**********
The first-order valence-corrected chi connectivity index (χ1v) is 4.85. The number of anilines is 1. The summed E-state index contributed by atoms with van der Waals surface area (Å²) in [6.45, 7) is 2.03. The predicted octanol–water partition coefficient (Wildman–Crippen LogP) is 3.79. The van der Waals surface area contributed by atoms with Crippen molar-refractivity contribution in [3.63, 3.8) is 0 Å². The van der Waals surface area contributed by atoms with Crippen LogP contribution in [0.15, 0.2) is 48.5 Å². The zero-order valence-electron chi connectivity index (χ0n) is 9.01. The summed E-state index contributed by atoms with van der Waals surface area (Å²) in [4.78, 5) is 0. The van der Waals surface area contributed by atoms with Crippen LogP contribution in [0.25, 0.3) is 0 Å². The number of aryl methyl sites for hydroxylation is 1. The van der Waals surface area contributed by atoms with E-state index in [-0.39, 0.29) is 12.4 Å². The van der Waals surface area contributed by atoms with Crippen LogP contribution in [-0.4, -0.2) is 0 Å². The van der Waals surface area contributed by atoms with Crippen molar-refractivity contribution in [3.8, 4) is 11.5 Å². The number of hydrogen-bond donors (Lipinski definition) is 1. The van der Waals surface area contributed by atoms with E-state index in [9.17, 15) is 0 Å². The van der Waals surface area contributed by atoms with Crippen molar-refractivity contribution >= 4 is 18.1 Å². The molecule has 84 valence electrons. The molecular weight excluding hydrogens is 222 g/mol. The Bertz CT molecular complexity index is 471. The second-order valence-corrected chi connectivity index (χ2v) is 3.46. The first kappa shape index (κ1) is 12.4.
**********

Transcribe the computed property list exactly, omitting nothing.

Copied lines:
The first-order valence-corrected chi connectivity index (χ1v) is 4.85. The number of anilines is 1. The summed E-state index contributed by atoms with van der Waals surface area (Å²) in [6.45, 7) is 2.03. The predicted octanol–water partition coefficient (Wildman–Crippen LogP) is 3.79. The van der Waals surface area contributed by atoms with Crippen molar-refractivity contribution in [3.63, 3.8) is 0 Å². The van der Waals surface area contributed by atoms with Crippen LogP contribution in [0.15, 0.2) is 48.5 Å². The zero-order valence-electron chi connectivity index (χ0n) is 9.01. The summed E-state index contributed by atoms with van der Waals surface area (Å²) in [4.78, 5) is 0. The van der Waals surface area contributed by atoms with Crippen LogP contribution in [0.25, 0.3) is 0 Å². The number of aryl methyl sites for hydroxylation is 1. The van der Waals surface area contributed by atoms with E-state index in [-0.39, 0.29) is 12.4 Å². The van der Waals surface area contributed by atoms with Crippen LogP contribution in [-0.4, -0.2) is 0 Å². The van der Waals surface area contributed by atoms with Crippen molar-refractivity contribution in [3.8, 4) is 11.5 Å². The number of hydrogen-bond donors (Lipinski definition) is 1. The van der Waals surface area contributed by atoms with E-state index in [9.17, 15) is 0 Å². The van der Waals surface area contributed by atoms with Crippen molar-refractivity contribution >= 4 is 18.1 Å². The molecule has 84 valence electrons. The molecular weight excluding hydrogens is 222 g/mol. The Bertz CT molecular complexity index is 471. The second-order valence-corrected chi connectivity index (χ2v) is 3.46. The first kappa shape index (κ1) is 12.4.